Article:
If you own a cruiser motorcycle, then you must have faced difficulty in cornering. Whenever you lean your twin cylinder cruiser for cornering, you hear something hitting the road surface. The foot pegs go into the tarmac, the exhaust pipes scrape the road surface, and the side stand hits the ground.
After a few seconds, you find yourself with sweaty palms and a fast-beating heart. The major problem in cornering the cruiser is equipment clearance. Most cruiser bikes have a low clearance, a long wheelbase, plush suspension, low pipes, low foot controls, and even low panniers, etc.
It is like every component is against the cornering. You can make some changes in the suspension area but there is not much to do in the clearance area. You have to work with what you’ve got.
Nevertheless, the major problem in cornering is not always the bike but sometimes riders too. To do perfect cornering, you must ride with a fine, dynamic, lean angle, which is the angle where things start to touch the ground when moving. Your dynamic, lean angle calculation can say a lot about your riding style.
So, we are not going to argue over the riding style. After discussing with several cruiser motorcycle riders, I found new techniques and tips that can help you to do fine cornering on a cruiser bike. So, without wasting any more time, let’s take a look at those tips and techniques.
Tips for Cornering a Cruiser Motorcycle
Don’t Use the Brakes
The very first thing you need to do is to get all your braking over with before cornering your cruiser. If you are wondering, “What’s this is all about?” Then, you know damn well, when we apply the brake it affects the suspension and forces your bike to ‘sit down’. Whether you apply the front brake or the rear, it will make the motorcycle ‘sit down’, which will cause the clearance issue. With cruiser bikes, we can’t do anything about the suspension and clearance area, so make sure you don’t use the brakes while cornering your motorcycle.
You must have noticed that when you accelerate your motorcycle lifts up a little from the front and a very slight squat from the rear. So, when you are going to take a turn, make sure you put your bike in the right gear and accelerate the bike in the corners.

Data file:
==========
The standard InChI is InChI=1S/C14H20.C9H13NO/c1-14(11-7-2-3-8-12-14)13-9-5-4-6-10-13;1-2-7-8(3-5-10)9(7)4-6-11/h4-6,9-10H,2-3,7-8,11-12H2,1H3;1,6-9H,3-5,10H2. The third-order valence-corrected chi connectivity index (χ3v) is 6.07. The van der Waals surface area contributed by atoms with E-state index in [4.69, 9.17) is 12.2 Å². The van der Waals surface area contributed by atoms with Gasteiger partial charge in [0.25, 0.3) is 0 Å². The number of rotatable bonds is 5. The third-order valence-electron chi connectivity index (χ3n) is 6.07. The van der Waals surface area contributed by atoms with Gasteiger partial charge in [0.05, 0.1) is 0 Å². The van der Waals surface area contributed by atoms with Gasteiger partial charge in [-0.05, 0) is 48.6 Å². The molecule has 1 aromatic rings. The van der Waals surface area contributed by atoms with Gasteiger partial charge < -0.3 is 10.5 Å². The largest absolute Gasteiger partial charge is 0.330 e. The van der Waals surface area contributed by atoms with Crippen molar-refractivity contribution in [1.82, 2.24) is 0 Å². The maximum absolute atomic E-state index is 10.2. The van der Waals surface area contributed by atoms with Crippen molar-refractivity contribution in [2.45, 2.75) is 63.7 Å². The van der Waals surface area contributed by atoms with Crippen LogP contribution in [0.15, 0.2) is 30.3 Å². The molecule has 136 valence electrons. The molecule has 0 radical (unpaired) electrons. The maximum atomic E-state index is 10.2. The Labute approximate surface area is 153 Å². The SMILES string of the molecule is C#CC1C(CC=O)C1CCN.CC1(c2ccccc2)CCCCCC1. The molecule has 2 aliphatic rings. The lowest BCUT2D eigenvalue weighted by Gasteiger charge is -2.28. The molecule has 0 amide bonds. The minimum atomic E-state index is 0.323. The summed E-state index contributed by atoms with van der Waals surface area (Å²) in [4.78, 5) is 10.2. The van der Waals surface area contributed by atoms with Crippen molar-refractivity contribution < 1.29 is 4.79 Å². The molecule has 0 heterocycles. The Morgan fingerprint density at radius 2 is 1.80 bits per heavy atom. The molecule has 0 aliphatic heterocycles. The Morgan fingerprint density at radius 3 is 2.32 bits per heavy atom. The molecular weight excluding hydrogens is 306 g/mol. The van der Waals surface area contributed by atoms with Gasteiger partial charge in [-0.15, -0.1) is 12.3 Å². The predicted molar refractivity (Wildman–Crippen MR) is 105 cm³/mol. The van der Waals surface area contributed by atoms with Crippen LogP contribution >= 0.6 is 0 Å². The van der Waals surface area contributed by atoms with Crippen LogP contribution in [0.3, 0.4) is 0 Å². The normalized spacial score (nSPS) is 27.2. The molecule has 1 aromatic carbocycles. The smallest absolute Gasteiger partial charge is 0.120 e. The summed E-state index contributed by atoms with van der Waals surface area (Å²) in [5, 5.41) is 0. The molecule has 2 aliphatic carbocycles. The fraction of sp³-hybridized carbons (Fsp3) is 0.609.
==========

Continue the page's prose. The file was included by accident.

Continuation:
Let’s assume, you know both points that we mentioned above and, in a situation where you followed these steps but you still heard the sound of foot pegs scraping across the road. Now, what? You are in a situation where you are at a maximum lean angle and at the ideal speed required for taking a turn. But the corner is tight and you need to tighten your arc accordingly. Well, that’s a tough one, right? So, in that situation, try to do it with a leaner angle, which is the only solution to tighten your arc. Don’t hit the brakes, it will compress the suspension and also don’t lower the gear your motorcycle is running in. Just try to hold the foot peg on the ground as long as you can.
Wide Corner Arc
Before leaning into the turn, you need to make the corner arc as big as possible without running too wide towards the exit. The wider the corner arc, the less lean angle you need. While going wide, be aware of the sudden flick and turn smoothly without compressing the suspension.
You can apply these techniques for cornering to other motorcycles. All you need is a little practice to become perfect in cornering.
If you know any other techniques that we haven’t mentioned here, then, please share them with our readers in the comment section below.